With a near-unanimous vote, the Hungarian Parliament decided to rescind the special legal order put in place in an effort to contain the coronavirus epidemic in Hungary, the V4 news agency reported. The Parliament also called on the Government to terminate the state of emergency that was declared. Ruling by decree will draw to a close within days in Hungary, and the restoration of the country’s pre-pandemic legal order enjoys full support in parliament.
Ironically, the opposition originally demanded the inclusion of a four-month sunset clause in the emergency law, which will now be lifted a month earlier. There are still some countries in Europe, for instance France and Belgium, where the governments continue to rule by decree.
Since the declaration of the state of emergency in March, the European left and the international liberal media outlets have done everything they could to present Hungary’s state of emergency as Viktor Orban’s attempt at a dictatorial power grab. European, left-wing, and liberal politicians were swift to express concerns over Hungarian democracy in the European Parliament and various committees, while their lackey media tried to discredit Hungary using their staple narrative. In early April, CNN host Christiane Amanpour interviewed Hungarian Foreign Minister Peter Szijjarto. The interview unfolded rather embarrassingly for the ill-prepared Ms Amanpour, who wrongly claimed that the Hungarian parliament was blocked (i.e. not sitting).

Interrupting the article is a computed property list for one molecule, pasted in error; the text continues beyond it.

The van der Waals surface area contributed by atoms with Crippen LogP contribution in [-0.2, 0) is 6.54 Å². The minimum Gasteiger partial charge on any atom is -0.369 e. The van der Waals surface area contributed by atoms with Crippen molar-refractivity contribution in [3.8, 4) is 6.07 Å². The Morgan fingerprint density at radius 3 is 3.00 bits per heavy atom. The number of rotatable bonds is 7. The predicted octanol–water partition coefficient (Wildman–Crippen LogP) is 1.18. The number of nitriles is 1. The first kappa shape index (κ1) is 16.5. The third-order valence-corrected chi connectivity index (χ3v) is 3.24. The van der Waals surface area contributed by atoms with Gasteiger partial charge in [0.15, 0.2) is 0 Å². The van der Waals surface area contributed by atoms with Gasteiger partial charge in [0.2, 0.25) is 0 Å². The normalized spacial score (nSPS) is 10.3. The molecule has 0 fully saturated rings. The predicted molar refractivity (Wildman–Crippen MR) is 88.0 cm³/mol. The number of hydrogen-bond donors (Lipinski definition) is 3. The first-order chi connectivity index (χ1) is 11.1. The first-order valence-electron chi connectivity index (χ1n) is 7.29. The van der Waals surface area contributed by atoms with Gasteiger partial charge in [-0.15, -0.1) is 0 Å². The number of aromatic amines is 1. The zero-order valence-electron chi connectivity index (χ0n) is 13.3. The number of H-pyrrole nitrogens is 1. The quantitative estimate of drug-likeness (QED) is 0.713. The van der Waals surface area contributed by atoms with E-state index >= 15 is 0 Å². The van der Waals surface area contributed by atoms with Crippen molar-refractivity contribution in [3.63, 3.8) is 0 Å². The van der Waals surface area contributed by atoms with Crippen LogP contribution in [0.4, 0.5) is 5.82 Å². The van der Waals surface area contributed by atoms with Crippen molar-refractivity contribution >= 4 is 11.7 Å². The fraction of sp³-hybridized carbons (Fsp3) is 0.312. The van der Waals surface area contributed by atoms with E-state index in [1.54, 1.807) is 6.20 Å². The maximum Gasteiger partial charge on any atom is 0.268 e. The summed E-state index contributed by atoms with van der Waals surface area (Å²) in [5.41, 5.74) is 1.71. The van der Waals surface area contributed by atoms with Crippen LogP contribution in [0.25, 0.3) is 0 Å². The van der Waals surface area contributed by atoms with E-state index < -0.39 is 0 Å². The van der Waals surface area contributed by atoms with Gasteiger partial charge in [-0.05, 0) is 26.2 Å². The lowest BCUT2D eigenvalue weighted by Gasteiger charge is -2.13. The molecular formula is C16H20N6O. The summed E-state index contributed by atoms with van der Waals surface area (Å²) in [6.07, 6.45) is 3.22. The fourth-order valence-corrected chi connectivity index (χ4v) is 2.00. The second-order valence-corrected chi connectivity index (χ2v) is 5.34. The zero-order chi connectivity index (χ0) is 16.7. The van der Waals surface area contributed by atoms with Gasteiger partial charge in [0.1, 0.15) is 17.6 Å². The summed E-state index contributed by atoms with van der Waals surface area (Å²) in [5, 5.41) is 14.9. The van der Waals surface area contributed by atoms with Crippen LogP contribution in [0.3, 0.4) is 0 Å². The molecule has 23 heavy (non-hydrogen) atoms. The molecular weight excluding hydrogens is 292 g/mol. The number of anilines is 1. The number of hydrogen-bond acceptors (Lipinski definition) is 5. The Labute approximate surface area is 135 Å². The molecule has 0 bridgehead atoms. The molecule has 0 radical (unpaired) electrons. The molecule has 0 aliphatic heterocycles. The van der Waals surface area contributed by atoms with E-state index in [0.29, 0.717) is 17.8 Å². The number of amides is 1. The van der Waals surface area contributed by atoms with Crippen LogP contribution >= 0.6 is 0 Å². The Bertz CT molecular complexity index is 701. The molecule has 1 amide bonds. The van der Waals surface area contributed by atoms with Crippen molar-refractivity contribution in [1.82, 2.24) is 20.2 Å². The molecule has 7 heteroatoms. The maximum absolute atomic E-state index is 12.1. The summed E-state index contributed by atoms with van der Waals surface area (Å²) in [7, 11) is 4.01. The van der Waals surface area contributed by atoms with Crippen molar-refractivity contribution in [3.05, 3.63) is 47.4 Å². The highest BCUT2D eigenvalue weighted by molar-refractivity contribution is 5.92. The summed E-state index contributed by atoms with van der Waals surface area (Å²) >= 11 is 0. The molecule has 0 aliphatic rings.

Now you have been engaged in spreading another fake news about Hungary, sorry to say, because you just said that the parliament is blocked in Hungary … which is not true. The parliament is in session. For example, this week the parliament … was in session for three days,” Hungarian Foreign Minister Peter Szijjarto said, reacting to Christiane Amanpour’s statement that the French and British parliaments were in sessions, but Hungary’s national assembly was not.
The host of the BBC’s Hard Talk programme was similarly ill-prepared when he interviewed Zoltan Kovacs, a Hungarian politician. Stephen Sackur kicked off the interview with a falsehood, later reverberated by the entire world press, claiming that Hungary’s anti-coronavirus law included no sunset clause, thus granting special authorisation to the Hungarian government for an indefinite period. This, however, is untrue, because the legislation clearly stipulates that the special legal order can only stay in force until the end of the state of emergency, and Hungary’s parliament can rescind the government’s special powers at any time, which it did on Tuesday.
After Tuesday’s vote in parliament on ending the emergency, Zoltan Kovacs, state secretary for international communications and relations, took to social media to announce that he was still waiting for the apologies of journalists, politicians and opinion leaders who had labelled Hungary a dictatorship.